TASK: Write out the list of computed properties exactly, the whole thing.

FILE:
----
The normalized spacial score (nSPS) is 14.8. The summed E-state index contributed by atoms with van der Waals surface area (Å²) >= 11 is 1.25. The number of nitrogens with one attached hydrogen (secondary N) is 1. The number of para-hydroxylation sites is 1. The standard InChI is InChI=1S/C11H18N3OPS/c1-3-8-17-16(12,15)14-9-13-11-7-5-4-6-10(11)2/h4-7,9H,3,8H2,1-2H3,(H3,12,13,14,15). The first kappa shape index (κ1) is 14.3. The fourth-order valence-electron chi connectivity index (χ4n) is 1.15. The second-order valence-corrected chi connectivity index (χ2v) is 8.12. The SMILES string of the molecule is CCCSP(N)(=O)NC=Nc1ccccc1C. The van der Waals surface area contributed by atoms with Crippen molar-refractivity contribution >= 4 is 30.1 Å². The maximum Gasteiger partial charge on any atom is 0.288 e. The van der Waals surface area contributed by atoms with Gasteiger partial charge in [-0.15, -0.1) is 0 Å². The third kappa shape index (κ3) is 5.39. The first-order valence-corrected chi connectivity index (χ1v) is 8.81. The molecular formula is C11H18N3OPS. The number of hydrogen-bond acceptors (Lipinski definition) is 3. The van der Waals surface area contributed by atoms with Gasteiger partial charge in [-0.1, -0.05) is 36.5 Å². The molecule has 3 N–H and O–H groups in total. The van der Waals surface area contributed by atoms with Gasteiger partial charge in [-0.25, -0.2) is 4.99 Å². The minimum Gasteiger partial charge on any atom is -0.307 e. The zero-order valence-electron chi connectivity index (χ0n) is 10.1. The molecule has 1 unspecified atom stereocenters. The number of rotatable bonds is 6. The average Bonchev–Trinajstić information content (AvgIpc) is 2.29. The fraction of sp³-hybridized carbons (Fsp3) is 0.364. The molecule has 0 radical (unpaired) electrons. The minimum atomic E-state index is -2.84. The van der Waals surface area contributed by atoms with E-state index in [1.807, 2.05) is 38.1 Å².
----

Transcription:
The normalized spacial score (nSPS) is 14.8. The summed E-state index contributed by atoms with van der Waals surface area (Å²) >= 11 is 1.25. The number of nitrogens with one attached hydrogen (secondary N) is 1. The number of para-hydroxylation sites is 1. The standard InChI is InChI=1S/C11H18N3OPS/c1-3-8-17-16(12,15)14-9-13-11-7-5-4-6-10(11)2/h4-7,9H,3,8H2,1-2H3,(H3,12,13,14,15). The first kappa shape index (κ1) is 14.3. The fourth-order valence-electron chi connectivity index (χ4n) is 1.15. The second-order valence-corrected chi connectivity index (χ2v) is 8.12. The SMILES string of the molecule is CCCSP(N)(=O)NC=Nc1ccccc1C. The van der Waals surface area contributed by atoms with Crippen molar-refractivity contribution >= 4 is 30.1 Å². The maximum Gasteiger partial charge on any atom is 0.288 e. The van der Waals surface area contributed by atoms with Gasteiger partial charge in [-0.15, -0.1) is 0 Å². The third kappa shape index (κ3) is 5.39. The first-order valence-corrected chi connectivity index (χ1v) is 8.81. The molecular formula is C11H18N3OPS. The number of hydrogen-bond acceptors (Lipinski definition) is 3. The van der Waals surface area contributed by atoms with Gasteiger partial charge in [-0.1, -0.05) is 36.5 Å². The molecule has 3 N–H and O–H groups in total. The van der Waals surface area contributed by atoms with Gasteiger partial charge in [-0.25, -0.2) is 4.99 Å². The minimum Gasteiger partial charge on any atom is -0.307 e. The zero-order valence-electron chi connectivity index (χ0n) is 10.1. The molecule has 1 unspecified atom stereocenters. The number of rotatable bonds is 6. The average Bonchev–Trinajstić information content (AvgIpc) is 2.29. The fraction of sp³-hybridized carbons (Fsp3) is 0.364. The molecule has 0 radical (unpaired) electrons. The minimum atomic E-state index is -2.84. The van der Waals surface area contributed by atoms with E-state index in [1.807, 2.05) is 38.1 Å².